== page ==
Thursday, 15 March 2012

The Ides of March

When Fantasy Bob was a keen and earnest student of Latin, one the things that he had trouble with was dates.  That is to say, how to express dates in Latin.  He had problems with other kinds of dates too, at least until the future Mrs FB came on the scene, by which time he had long forgotten anything he knew about Latin dates.

But one thing he does remember is that 15 March is not XV March but the Ides of March.  Other months have Ides too, but for some of them it is the XIII.  Readers will begin to share FB's confusion, if not sympathise with it.  The Ides simply means middle or half way - so it is the day which is in the middle of the month.

For reasons which still escape FB, the Romans didn't number the days of the month in the present simple fashion.  As well as the Ides, there were also the Kalendae - which was the first day of the month and the Nonae which were 8 days before the Ides and so either the 5th or the 7th depending on which month.  So dates were referred to by reference to these 3 days - the Xth for example would be the 3rd  day before the Ides, or the 5th day depending on the month. Readers now fully sympathise with FB's confusion. It was a wonder anyone in Ancient Rome ever managed to meet on the right day.  But they did.  Particularly on the Ides of March.

The Ides of March are the most famous and celebrated Ides, because that is when Julius Caesar got it in the back.  In fact he got in the back 23 times, stabbed on the steps of the Senate by Brutus, Cassius and the rest of the squad.  It is a bit of an extreme reaction by team members to a man who wants to be skipper.  Normally there is relief that someone wants to do all the phoning around on a Friday night.  Certainly FB would think twice about allowing himself to be nominated for skipper of the All Star Carlton 4th XI if all the thanks he would get for it was a prolonged stabbing event.

Soothsaying at Test Level
Shakespeare's play follows the legend  that Caesar was warned by a soothsayer that the Ides of March would be bad news for him, but he ignored the warning.  'Beware the Ides of March.'  FB always has and takes careful account of any soothsayer who approaches him on his way to the Senate.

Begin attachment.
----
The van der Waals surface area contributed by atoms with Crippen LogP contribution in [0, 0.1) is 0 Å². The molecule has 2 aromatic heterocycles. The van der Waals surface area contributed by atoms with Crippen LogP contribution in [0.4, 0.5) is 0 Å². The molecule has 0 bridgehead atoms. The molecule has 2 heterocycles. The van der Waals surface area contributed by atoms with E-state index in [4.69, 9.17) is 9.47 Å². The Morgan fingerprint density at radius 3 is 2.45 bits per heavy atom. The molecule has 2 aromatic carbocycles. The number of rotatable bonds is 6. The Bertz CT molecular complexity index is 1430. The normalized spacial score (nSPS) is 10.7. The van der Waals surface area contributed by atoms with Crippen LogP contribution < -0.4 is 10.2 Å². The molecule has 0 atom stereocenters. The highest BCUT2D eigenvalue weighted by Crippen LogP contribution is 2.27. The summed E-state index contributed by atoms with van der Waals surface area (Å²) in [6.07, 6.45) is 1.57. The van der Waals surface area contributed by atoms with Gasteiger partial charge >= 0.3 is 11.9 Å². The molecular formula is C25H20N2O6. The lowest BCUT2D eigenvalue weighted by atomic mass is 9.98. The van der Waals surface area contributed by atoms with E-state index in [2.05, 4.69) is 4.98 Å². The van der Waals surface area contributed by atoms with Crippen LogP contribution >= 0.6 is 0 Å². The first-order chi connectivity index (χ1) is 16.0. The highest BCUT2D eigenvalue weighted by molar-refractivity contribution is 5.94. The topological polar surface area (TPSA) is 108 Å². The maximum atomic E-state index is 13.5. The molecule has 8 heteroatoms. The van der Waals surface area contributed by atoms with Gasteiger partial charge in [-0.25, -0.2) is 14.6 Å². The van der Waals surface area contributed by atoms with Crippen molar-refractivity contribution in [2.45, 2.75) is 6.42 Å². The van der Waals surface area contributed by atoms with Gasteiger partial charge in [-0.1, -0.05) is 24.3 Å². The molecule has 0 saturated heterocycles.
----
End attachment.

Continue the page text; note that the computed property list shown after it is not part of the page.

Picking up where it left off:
More recent research has suggested that Shakespeare got it wrong.  The soothsayer was not referring to the imminent assassination of Caesar, but to an event that would take place in exactly 1,921 years.  He was forecasting the start of Test cricket.  For it was on the Ides of March 1877 that the Combined New South Wales and Victoria XI played the All England XI at Melbourne in what was subsequently designated the first Test Match.  Australia won.  Hence the soothsayer's warning.  Now that is some soothsaying.  Test Match Quality.
All England XI - 1877


  1. I suppose the lesson to be drawn from the Julius Caesar incident is - be very careful who you choose as your vice-captain. As far as the Ides of March warning was concerned, over a period of nearly 2000 years something bad was bound to happen on that date at some point, so the soothsayer was on fairly safe ground there. It's unfortunate that when it comes to filling in the weekly Lottery numbers, there is never a good soothsayer around when you need them.

    1. Silly Point - it is typical Scottish pessimism to suggest that something bad has to happen within a 2000 year period.